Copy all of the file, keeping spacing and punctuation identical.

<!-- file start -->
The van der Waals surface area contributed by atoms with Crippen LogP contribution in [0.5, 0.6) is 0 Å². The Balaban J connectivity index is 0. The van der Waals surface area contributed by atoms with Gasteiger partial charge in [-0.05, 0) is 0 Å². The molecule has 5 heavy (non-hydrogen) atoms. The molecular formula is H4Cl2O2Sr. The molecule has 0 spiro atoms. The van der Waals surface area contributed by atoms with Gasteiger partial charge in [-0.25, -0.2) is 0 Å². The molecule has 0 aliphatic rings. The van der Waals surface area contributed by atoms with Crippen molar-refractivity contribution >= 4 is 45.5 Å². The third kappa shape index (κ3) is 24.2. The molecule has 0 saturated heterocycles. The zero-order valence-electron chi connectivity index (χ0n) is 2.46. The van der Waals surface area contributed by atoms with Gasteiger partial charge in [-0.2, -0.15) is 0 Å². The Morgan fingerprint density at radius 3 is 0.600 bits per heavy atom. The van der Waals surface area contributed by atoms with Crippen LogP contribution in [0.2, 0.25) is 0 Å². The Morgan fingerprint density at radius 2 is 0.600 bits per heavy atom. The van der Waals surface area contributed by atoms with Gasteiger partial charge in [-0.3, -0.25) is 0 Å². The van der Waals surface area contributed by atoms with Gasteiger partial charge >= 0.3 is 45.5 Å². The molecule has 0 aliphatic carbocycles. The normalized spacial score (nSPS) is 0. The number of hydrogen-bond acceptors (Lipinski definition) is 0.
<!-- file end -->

The van der Waals surface area contributed by atoms with Crippen LogP contribution in [0.5, 0.6) is 0 Å². The Balaban J connectivity index is 0. The van der Waals surface area contributed by atoms with Gasteiger partial charge in [-0.05, 0) is 0 Å². The molecule has 5 heavy (non-hydrogen) atoms. The molecular formula is H4Cl2O2Sr. The molecule has 0 spiro atoms. The van der Waals surface area contributed by atoms with Gasteiger partial charge in [-0.25, -0.2) is 0 Å². The molecule has 0 aliphatic rings. The van der Waals surface area contributed by atoms with Crippen molar-refractivity contribution >= 4 is 45.5 Å². The third kappa shape index (κ3) is 24.2. The molecule has 0 saturated heterocycles. The zero-order valence-electron chi connectivity index (χ0n) is 2.46. The van der Waals surface area contributed by atoms with Gasteiger partial charge in [-0.2, -0.15) is 0 Å². The Morgan fingerprint density at radius 3 is 0.600 bits per heavy atom. The van der Waals surface area contributed by atoms with Crippen LogP contribution in [0.2, 0.25) is 0 Å². The Morgan fingerprint density at radius 2 is 0.600 bits per heavy atom. The van der Waals surface area contributed by atoms with Gasteiger partial charge in [-0.3, -0.25) is 0 Å². The van der Waals surface area contributed by atoms with Gasteiger partial charge >= 0.3 is 45.5 Å². The molecule has 0 aliphatic carbocycles. The normalized spacial score (nSPS) is 0. The number of hydrogen-bond acceptors (Lipinski definition) is 0.